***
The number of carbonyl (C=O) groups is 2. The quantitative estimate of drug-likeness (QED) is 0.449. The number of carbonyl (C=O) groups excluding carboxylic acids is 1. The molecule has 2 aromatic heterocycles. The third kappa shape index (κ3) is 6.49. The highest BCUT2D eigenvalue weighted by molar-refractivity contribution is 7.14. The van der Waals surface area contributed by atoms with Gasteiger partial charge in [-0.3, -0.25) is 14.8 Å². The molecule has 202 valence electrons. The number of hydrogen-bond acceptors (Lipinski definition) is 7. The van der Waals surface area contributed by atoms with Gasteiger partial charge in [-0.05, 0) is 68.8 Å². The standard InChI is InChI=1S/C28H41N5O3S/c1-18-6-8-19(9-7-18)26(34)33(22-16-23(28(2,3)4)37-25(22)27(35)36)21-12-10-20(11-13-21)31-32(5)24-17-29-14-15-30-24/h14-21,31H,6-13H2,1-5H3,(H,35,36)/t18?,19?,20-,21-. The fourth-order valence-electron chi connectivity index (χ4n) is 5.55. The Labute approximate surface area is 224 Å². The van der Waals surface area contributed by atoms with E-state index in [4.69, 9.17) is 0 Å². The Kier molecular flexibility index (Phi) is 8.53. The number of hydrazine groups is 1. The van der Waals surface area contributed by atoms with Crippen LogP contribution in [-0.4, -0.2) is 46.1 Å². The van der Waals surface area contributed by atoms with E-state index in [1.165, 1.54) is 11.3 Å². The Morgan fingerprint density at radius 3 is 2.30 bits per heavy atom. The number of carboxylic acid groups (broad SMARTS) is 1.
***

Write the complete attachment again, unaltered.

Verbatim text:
The number of carbonyl (C=O) groups is 2. The quantitative estimate of drug-likeness (QED) is 0.449. The number of carbonyl (C=O) groups excluding carboxylic acids is 1. The molecule has 2 aromatic heterocycles. The third kappa shape index (κ3) is 6.49. The highest BCUT2D eigenvalue weighted by molar-refractivity contribution is 7.14. The van der Waals surface area contributed by atoms with Gasteiger partial charge in [-0.3, -0.25) is 14.8 Å². The molecule has 202 valence electrons. The number of hydrogen-bond acceptors (Lipinski definition) is 7. The van der Waals surface area contributed by atoms with Gasteiger partial charge in [-0.05, 0) is 68.8 Å². The standard InChI is InChI=1S/C28H41N5O3S/c1-18-6-8-19(9-7-18)26(34)33(22-16-23(28(2,3)4)37-25(22)27(35)36)21-12-10-20(11-13-21)31-32(5)24-17-29-14-15-30-24/h14-21,31H,6-13H2,1-5H3,(H,35,36)/t18?,19?,20-,21-. The fourth-order valence-electron chi connectivity index (χ4n) is 5.55. The Labute approximate surface area is 224 Å². The van der Waals surface area contributed by atoms with E-state index in [4.69, 9.17) is 0 Å². The Kier molecular flexibility index (Phi) is 8.53. The number of hydrazine groups is 1. The van der Waals surface area contributed by atoms with Crippen LogP contribution in [-0.4, -0.2) is 46.1 Å². The van der Waals surface area contributed by atoms with E-state index in [1.165, 1.54) is 11.3 Å². The Morgan fingerprint density at radius 3 is 2.30 bits per heavy atom. The number of carboxylic acid groups (broad SMARTS) is 1.